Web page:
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Institut national des Sciences et Arts



Founded on 25 October 1795 by order of the National Convention to replace the abolished Ancien Régime academies, the new Institut national was inaugurated under the Directory on 4 April 1796. The second of the three classes of the Institute, that for Moral and Political Sciences ("Classe des Sciences morales et politiques") enshrined the new field of social science at the heart of Enlightenment culture.

This Class was seen by its founders as necessary for stabilizing Revolutionary turmoil, and many of its most vocal thinkers (known as 'Idéologues' after the royalists' derogatory term for students of a science of ideas) shared an ambitious vision of social science leading to social harmony. As the physician, Pierre-Jean-Georges Cabanis, asserted during an early session of the class, "Only habits of reason can render [the republican government] stable and peaceful… The stronger temper given to its citizens demands of them a greater dose of common sense, so that their passions do not always tend to replace public utility".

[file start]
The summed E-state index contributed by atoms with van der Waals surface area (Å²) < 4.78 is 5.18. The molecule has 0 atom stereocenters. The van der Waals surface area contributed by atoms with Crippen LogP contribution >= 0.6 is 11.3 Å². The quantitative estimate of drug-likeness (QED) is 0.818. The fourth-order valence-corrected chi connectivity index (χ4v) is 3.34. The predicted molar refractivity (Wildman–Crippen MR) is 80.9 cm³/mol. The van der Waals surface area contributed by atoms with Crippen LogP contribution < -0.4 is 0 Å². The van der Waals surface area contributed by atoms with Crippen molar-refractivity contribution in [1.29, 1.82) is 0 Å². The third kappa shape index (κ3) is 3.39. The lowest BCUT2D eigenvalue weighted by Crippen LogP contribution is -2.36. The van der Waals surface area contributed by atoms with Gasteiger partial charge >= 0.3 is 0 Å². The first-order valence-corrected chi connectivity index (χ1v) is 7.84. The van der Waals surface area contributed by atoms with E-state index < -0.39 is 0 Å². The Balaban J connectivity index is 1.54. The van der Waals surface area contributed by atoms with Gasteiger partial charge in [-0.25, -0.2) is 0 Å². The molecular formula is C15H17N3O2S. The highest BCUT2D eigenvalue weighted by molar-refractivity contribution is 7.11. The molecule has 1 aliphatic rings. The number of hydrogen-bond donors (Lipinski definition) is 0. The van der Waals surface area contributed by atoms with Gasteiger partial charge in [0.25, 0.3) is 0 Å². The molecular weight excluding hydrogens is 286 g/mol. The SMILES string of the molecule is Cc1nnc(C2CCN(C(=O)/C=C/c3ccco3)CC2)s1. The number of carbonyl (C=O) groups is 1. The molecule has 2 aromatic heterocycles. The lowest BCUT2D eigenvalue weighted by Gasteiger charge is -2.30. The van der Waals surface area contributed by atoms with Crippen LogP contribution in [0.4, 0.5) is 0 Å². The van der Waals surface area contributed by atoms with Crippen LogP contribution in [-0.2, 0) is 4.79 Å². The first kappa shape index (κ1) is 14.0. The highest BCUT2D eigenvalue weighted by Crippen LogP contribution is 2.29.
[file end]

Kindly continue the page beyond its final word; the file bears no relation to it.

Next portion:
Members not appointed directly by the Directory were sponsored by the military and diplomatic elite, as well as leading members of the Auteuil Circle, such as Sieyes, Garat, Cabanis, Ginguené and Roederer. Other members were added, or restored, after its reorganization in 1803.

For more on its background and mission, see Martin S. Staum, 'Minerva's Message. Stabilizing the French Revolution' (1996, McGill)